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# Portable two-way pipe creation, trying as many different methods as
# we can.
package POE::Pipe::TwoWay;
use strict;
use vars qw($VERSION);
$VERSION = '1.286'; # NOTE - Should be #.### (three decimal places)
use Symbol qw(gensym);
use IO::Socket qw( AF_UNIX SOCK_STREAM PF_UNSPEC );
use POE::Pipe;
@POE::Pipe::TwoWay::ISA = qw( POE::Pipe );
sub DEBUG () { 0 }
sub new {
my $type = shift;
my $conduit_type = shift;
# Dummy object used to inherit the base POE::Pipe class.
my $self = bless [], $type;
# Generate symbols to be used as filehandles for the pipe's ends.
my $a_read = gensym();
my $a_write = gensym();
my $b_read = gensym();
my $b_write = gensym();
if (defined $conduit_type) {
return ($a_read, $a_write, $b_read, $b_write) if
$self->_try_type(
$conduit_type,
\$a_read, \$a_write,
\$b_read, \$b_write
);
}
while (my $try_type = $self->_get_next_preference()) {
return ($a_read, $a_write, $b_read, $b_write) if
$self->_try_type(
$try_type,
\$a_read, \$a_write,
\$b_read, \$b_write
);
$self->_shift_preference();
}
# There's nothing left to try.
DEBUG and warn "nothing worked";
return;
}
# Try a pipe by type.
sub _try_type {
my ($self, $type, $a_read, $a_write, $b_read, $b_write) = @_;
# Try a socketpair().
if ($type eq "socketpair") {
eval {
socketpair($$a_read, $$b_read, AF_UNIX, SOCK_STREAM, PF_UNSPEC)
or die "socketpair 1 failed: $!";
};
# Socketpair failed.
if (length $@) {
warn "socketpair failed: $@" if DEBUG;
return;
}
DEBUG and do {
warn "using UNIX domain socketpairs";
warn "ar($$a_read) aw($$a_write) br($$b_read) bw($$b_write)\n";
};
# It's two-way, so each reader is also a writer.
$$a_write = $$a_read;
$$b_write = $$b_read;
# Turn off buffering. POE::Kernel does this for us, but someone
# might want to use the pipe class elsewhere.
select((select($$a_write), $| = 1)[0]);
select((select($$b_write), $| = 1)[0]);
return 1;
}
# Try a couple pipe() calls.
if ($type eq "pipe") {
eval {
pipe($$a_read, $$b_write) or die "pipe 1 failed: $!";
pipe($$b_read, $$a_write) or die "pipe 2 failed: $!";
};
# Pipe failed.
if (length $@) {
warn "pipe failed: $@" if DEBUG;
return;
}
DEBUG and do {
warn "using a pipe";
warn "ar($$a_read) aw($$a_write) br($$b_read) bw($$b_write)\n";
};
# Turn off buffering. POE::Kernel does this for us, but someone
# might want to use the pipe class elsewhere.
select((select($$a_write), $| = 1)[0]);
select((select($$b_write), $| = 1)[0]);
return 1;
}
# Try a pair of plain INET sockets.
if ($type eq "inet") {
eval {
($$a_read, $$b_read) = $self->_make_socket();
};
# Sockets failed.
if (length $@) {
warn "make_socket failed: $@" if DEBUG;
return;
}
DEBUG and do {
warn "using a plain INET socket";
warn "ar($$a_read) aw($$a_write) br($$b_read) bw($$b_write)\n";
};
$$a_write = $$a_read;
$$b_write = $$b_read;
# Turn off buffering. POE::Kernel does this for us, but someone
# might want to use the pipe class elsewhere.
select((select($$a_write), $| = 1)[0]);
select((select($$b_write), $| = 1)[0]);
return 1;
}
DEBUG and warn "unknown TwoWay socket type ``$type''";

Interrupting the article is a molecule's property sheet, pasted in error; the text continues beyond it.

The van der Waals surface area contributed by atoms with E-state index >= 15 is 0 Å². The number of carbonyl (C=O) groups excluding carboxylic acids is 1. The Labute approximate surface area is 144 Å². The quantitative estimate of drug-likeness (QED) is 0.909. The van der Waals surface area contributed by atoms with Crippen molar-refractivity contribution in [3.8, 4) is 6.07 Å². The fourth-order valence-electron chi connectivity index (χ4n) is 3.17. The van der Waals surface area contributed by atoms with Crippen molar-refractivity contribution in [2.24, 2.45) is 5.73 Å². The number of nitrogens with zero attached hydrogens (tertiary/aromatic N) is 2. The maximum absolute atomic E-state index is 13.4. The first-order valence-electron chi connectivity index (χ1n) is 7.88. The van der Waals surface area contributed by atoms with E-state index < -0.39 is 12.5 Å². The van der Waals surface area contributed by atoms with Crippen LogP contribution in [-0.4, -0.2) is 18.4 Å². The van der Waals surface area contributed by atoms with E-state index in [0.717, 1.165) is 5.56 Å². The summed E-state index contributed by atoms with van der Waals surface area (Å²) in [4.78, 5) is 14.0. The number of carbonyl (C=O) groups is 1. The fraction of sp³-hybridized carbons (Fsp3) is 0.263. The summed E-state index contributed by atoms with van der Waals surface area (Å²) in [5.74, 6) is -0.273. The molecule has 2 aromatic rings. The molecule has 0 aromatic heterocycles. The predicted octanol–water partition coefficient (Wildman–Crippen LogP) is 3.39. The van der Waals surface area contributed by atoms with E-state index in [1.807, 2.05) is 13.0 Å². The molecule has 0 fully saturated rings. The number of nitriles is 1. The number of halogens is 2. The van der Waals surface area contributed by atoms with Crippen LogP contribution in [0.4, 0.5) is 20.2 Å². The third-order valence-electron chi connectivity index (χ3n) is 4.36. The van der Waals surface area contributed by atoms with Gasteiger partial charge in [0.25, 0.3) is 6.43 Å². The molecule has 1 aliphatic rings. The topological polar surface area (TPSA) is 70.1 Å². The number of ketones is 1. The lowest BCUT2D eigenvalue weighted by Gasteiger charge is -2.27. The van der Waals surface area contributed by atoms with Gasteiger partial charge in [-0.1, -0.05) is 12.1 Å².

return;
}
1;
__END__
=head1 NAME
POE::Pipe::TwoWay - a portable API for two-way pipes
=head1 SYNOPSIS
my ($a_read, $a_write, $b_read, $b_write) = POE::Pipe::TwoWay->new();
die "couldn't create a pipe: $!" unless defined $a_read;
=head1 DESCRIPTION
Pipes are troublesome beasts because there are a few different,
incompatible ways to create them, and many operating systems implement
some subset of them. Therefore it's impossible to rely on a
particular method for their creation.
POE::Pipe::TwoWay will attempt to create a bidirectional pipe using an
appropriate method. If that fails, it will fall back to some other
means until success or all methods have been exhausted. Some
operating systems require certain exceptions, which are hardcoded into
the library.
The upshot of all this is that an application can use
POE::Pipe::TwoWay to create a bidirectional pipe without worrying
about the mechanism that works in the current run-time environment.
By the way, POE::Pipe::TwoWay doesn't use POE internally, so it may be
used in stand-alone applications without POE.
=head1 PUBLIC METHODS
=head2 new [TYPE]
Create a new two-way pipe, optionally constraining it to a particular
TYPE of pipe. Two-way pipes have two ends, both of which can be read
from and written to. Therefore, a successful new() call will return
four handles: read and write for one end, and read and write for the
other. On failure, new() sets $! to describe the error and returns
nothing.
my ($a_read, $a_write, $b_read, $b_write) = POE::Pipe::TwoWay->new();
die $! unless defined $a_read;
TYPE may be one of "pipe", "socketpair", or "inet". When set,
POE::Pipe::TwoWay will constrain its search to either C<pipe()>, a
UNIX-domain C<socketpair()>, or plain old sockets, respectively.
Otherwise new() will try each method in order, or a particular method
predetermined to be the best one for the current operating
environment.
=head1 BUGS
POE::Pipe::OneWay may block up to one second on some systems if
failure occurs while trying to create "inet" sockets.
=head1 SEE ALSO
L<POE::Pipe>, L<POE::Pipe::OneWay>.
=head1 AUTHOR & COPYRIGHT
POE::Pipe::TwoWay is copyright 2000-2008 by Rocco Caputo. All rights
reserved. POE::Pipe::TwoWay is free software; you may redistribute it
and/or modify it under the same terms as Perl itself.
=cut
# rocco // vim: ts=2 sw=2 expandtab
# TODO - Edit.
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